China is Angola's largest trading partner while Angola is China's second largest trading partner in Africa. As for today, China-Angola bonds are far beyond economic engagement.
'A help in need is a friend indeed'
The 35 years of China-Angola diplomatic ties date back to pre-independent Angola.
The Forum on China-Africa Cooperation (FOCAC) - Round Table Conference at the Great Hall of the People in Beijing, China, September 4, 2018. /VCG Photo.
When China and Angola re-launched economic cooperation, Angola was almost destroyed by its 27-years of civil war.
To rebuild the nation, Angola needed huge financial and technical input and to finalize its heavy debt burden to Western countries during its bloody civil war. But Angola's efforts to seek financial support from the Paris Club did not yield the desired results.
When Western countries shut the door, China gave a helping hand, and agreed to finance Angola's national reconstruction project and became Angola's industrial accelerator.
With Chinese financial and technology support, Angola has rebuilt much of its urgently needed infrastructure – from roads, bridges, railways and airports to hospitals, schools and housing which were destroyed during the civil war.
To solve an acute shortage of housing and to promote socio-economic development, the first phase of Kilamba Kiaxi, a 3.5 billion US dollar social housing project on the southern suburbs of Luanda, was constructed by China's CITIC Construction Co.
Driven by a booming oil industry, Angola registered a double-digit economic growth, making it one of the fastest growing economies in Africa in its post-war reconstruction.
The 1,344-kilometer Benguela Railway built by China Railway Construction Corp has reconnected Angola's Atlantic port of Lobito on the west to the eastern border town of Luau, as well as to rail networks in the Democratic Republic of the Congo, Zambia and beyond. The railway is the fastest line in Angola.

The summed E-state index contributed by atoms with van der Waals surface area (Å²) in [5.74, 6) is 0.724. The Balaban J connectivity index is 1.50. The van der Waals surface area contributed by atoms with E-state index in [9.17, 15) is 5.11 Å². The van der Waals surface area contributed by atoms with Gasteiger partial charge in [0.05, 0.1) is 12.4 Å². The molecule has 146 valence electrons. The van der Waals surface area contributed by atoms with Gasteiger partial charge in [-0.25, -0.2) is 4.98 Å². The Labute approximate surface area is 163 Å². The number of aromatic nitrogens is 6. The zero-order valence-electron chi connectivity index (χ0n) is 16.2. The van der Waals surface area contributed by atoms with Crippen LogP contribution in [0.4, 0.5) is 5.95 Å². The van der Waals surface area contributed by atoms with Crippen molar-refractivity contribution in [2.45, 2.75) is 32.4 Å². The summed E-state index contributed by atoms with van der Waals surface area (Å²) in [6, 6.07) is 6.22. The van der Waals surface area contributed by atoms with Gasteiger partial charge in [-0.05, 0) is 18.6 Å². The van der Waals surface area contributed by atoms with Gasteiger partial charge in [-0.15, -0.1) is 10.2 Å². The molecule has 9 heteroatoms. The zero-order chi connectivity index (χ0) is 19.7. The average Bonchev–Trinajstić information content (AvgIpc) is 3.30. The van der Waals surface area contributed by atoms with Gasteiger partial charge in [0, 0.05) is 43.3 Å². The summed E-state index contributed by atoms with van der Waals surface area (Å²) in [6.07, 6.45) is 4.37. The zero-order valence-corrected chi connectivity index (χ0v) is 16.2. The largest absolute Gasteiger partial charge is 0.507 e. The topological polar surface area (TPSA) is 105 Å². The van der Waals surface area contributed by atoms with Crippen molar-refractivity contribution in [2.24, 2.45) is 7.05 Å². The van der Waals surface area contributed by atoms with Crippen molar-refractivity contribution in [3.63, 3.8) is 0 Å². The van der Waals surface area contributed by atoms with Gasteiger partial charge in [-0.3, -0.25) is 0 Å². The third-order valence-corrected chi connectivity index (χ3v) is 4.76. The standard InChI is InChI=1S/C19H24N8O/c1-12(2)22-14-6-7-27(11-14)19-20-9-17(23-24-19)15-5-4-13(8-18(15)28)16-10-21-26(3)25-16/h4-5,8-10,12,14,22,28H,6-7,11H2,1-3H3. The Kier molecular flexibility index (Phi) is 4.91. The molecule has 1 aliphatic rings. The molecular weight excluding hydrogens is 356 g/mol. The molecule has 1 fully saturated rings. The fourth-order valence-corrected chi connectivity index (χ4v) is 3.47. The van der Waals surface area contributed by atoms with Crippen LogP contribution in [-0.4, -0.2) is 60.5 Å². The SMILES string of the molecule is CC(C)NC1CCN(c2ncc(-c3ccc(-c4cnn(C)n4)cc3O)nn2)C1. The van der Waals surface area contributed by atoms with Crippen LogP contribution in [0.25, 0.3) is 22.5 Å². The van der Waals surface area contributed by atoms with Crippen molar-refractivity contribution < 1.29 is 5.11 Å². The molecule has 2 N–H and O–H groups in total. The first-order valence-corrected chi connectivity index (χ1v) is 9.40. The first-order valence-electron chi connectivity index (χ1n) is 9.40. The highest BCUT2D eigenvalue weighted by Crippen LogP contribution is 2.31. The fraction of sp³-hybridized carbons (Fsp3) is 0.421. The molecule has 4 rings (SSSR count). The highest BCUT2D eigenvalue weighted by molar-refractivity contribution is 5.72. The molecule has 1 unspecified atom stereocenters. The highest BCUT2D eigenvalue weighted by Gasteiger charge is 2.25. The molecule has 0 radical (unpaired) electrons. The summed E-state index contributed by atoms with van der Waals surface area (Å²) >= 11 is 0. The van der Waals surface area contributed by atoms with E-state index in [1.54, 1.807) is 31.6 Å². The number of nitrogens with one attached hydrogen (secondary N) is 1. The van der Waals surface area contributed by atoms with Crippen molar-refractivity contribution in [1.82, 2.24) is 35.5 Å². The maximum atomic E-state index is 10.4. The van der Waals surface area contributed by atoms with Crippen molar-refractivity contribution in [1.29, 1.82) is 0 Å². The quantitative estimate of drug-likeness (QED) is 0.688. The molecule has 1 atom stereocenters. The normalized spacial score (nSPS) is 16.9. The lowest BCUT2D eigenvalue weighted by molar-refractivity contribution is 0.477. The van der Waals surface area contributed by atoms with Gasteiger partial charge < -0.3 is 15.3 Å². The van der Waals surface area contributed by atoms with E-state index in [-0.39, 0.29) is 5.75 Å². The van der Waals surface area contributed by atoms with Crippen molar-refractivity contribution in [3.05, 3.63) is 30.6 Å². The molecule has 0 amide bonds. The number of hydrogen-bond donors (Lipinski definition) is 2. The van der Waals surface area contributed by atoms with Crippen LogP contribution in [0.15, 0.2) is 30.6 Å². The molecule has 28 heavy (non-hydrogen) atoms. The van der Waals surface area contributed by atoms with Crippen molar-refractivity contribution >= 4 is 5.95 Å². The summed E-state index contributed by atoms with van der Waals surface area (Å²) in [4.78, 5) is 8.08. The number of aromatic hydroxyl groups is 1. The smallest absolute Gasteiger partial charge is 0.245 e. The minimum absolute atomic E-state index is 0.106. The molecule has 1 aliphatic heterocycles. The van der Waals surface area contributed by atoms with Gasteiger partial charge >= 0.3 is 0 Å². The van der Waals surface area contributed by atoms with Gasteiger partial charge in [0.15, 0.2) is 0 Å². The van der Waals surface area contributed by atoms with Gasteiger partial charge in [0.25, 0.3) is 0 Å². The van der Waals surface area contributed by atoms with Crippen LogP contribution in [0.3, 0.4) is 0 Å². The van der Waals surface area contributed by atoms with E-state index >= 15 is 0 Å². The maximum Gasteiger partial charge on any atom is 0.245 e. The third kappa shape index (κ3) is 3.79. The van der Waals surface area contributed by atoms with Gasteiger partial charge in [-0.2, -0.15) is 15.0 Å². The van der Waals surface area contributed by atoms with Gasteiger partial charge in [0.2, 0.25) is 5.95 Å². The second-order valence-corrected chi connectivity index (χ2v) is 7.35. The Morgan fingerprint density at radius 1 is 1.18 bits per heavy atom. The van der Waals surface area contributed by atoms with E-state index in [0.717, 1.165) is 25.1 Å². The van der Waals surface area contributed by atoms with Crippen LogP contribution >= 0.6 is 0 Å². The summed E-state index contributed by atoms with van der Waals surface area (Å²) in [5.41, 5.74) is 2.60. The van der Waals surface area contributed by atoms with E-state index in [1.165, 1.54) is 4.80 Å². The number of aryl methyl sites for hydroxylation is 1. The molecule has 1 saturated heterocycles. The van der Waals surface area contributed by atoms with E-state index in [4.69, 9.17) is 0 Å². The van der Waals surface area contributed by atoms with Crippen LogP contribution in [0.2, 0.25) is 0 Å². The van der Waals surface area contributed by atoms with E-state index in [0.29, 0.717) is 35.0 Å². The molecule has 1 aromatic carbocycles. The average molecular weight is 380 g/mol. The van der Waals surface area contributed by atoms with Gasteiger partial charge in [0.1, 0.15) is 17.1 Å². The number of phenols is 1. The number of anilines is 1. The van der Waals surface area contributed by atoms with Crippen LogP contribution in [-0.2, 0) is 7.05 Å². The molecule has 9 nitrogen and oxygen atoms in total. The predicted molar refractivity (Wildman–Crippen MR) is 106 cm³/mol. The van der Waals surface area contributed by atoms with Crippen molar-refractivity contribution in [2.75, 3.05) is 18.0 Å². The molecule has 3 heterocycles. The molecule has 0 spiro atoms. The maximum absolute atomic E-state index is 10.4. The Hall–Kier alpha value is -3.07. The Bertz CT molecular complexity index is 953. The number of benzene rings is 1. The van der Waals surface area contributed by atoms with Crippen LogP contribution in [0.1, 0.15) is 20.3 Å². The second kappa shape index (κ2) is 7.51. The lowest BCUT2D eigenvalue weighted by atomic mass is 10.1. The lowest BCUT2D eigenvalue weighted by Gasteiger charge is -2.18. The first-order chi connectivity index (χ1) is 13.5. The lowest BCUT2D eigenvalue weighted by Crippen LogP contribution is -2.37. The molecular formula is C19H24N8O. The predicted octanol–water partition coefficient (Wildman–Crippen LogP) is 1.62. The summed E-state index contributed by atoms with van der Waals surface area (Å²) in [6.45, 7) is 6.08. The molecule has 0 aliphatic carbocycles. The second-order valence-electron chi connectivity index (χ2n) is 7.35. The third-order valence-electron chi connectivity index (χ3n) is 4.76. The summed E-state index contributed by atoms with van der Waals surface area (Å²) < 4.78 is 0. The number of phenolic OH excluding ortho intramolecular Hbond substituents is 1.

All these contributed to the commercial model of oil for credit finance, which is quite mature in the international financial market.
Chinese finance and technology have accelerated Angola's booming oil industry. Since 2007, Angola became Africa's top oil producers and a member of OPEC. In return, the oil guaranteed Angola sovereign fund and international finance could inject more funds to other related sectors. Today, Angola is standing at a critical stage of economic rebuilding and industrialization.
Helping in Angola's diversified transformation
An abundant natural resource is a double-edged sword in national development.
As oil accounts for more than 95 percent of Angola's exports and government revenues. With a steep fall in oil prices in recent years, the Angolan economy has been hit hard. Angola's currency and external debt face mounting pressure.
Chinese railway workers interact with villagers while taking a break from work in Luanda, Angola, April 1, 2007. /VCG Photo.
Although the oil price has rebounded recently, Angola does need to diversify its economic structure and increase manufacturing capacity. The government is hoping to improve the business environment and attract foreign direct investment in its non-oil sectors so as to increase productivity.